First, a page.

Stop Trying To Fix Your Culture
If you’re focusing on the overall culture, you might be focusing on the wrong thing.
Focusing on changing the culture of the school is like attempting to lose weight by reading weight loss books and attending support groups while eating delicious donuts. Losing weight is an outcome of eating less calories than you burn up in a day. Diet and exercise is the lever that leads to the desired outcome. Similarly, cultural change is what you get after you and your staff tackle tough challenges like student achievement or teacher retention. The culture evolves as you continually gather your team together to do important work.
So let’s say you determine you have a culture problem. What are the “levers you need to pull” to change it? Here are a few suggestions to a few common school culture issues:
Cultural Challenge: Some staff blame students or their parents for lack of academic progress.
Lever: Build a shared vision and plan for continuous improvement based on data-driven decision making, fostering the acceptance of group goals, and setting and communicating high performance expectations.
People often blame external forces (lack of student effort, lack of family involvement, poor past instruction) when they feel powerless to make change. “It’s not my fault my students didn’t make growth this year; their parents don’t care about education.” Creating opportunities for shared planning and providing appropriate support can empower most staff to feel confident that they can make a difference. Try these actions:
- Ask every person on your staff to articulate his/her short and long-term vision for the school. Gather that information and be intentional about connecting their vision to your own.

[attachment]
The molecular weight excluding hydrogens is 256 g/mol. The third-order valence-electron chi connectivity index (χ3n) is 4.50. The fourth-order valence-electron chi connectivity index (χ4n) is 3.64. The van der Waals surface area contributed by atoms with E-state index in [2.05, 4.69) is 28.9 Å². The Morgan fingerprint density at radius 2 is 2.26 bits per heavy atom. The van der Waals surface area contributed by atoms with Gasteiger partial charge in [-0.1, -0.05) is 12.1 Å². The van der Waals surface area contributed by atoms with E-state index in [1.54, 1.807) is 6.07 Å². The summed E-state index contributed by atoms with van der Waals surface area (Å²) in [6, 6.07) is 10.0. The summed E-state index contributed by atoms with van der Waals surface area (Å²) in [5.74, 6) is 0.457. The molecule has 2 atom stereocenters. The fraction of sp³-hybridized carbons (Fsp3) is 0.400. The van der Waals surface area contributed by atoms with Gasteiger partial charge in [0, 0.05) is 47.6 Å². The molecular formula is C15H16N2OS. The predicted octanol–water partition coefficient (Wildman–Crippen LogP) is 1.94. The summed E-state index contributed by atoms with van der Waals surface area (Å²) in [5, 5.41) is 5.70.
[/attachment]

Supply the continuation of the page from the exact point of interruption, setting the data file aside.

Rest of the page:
- Facilitate staff in articulating a collective vision for how to achieve high student achievement.
- Empower staff members to lead important conversations instead of you.
- Work with staff to create individual goal plans with identified support.
- Celebrate incremental achievements.
Cultural Challenge: Some staff breed hostility among other staff members.
Lever: Foster genuine trusting relationships among staff that are guided by a sense of mutual respect.
Let’s face it: anytime you bring a group of people together, there can be multiple opportunities for conflict. Keeping your shared purpose (Why are we all here?) at the forefront of conversations and decisions can support all staff members in presuming positive intentions. This does not happen naturally for all staff members. Try these actions:
- Structure frequent opportunities for conversations that bring to light others motivations and intentions (storytelling, goal sharing, celebrations, etc.).
- Honor different perspectives (including voices of dissent) in conversations to build consensus in large and small groups.
- Model active listening skills and respond appropriately to differing perspectives or values to foster mutual trust and respect.
Cultural Challenge: Some staff are reluctant to collaborate with colleagues.
Lever: Promote a collaborative culture conducive to change, equitably structure the organization for success, and connect the school to its wider environment.
Collaboration is most successful when there is trust and respect is given and received. Collaborating with others requires one to give up some of his/her power and control. Relinquishing that power and control to someone she/he doesn’t trust can feel unsafe. Planning intentional, authentic opportunities to build trust can make collaborating less risky and more rewarding. Try these actions:
- Strategically group staff members to monitor progress, advance shared goals, and develop quality products.
- Identify, equip, and place staff members in career pathway positions or intentional assignments with effective formal and informal mentoring.
- Implement a system to formally and informally acknowledge and celebrate individual and team academic successes.
As you implement new practices focused on collaboration, trust, and empowerment, you will find the culture in your school begin to shift. One day you just might look in the mirror and exclaim, “Wow, we are looking fine!”
If you need support implementing any of these strategies, MCESA’s School Leadership Team can help.
This article was inspired by:
Culture is Not the Culprit, Harvard Business Review https://hbr.org/2016/04/culture-is-not-the-culprit
The Leading Observation Instrument http://mcesaaz.squarespace.com/new-page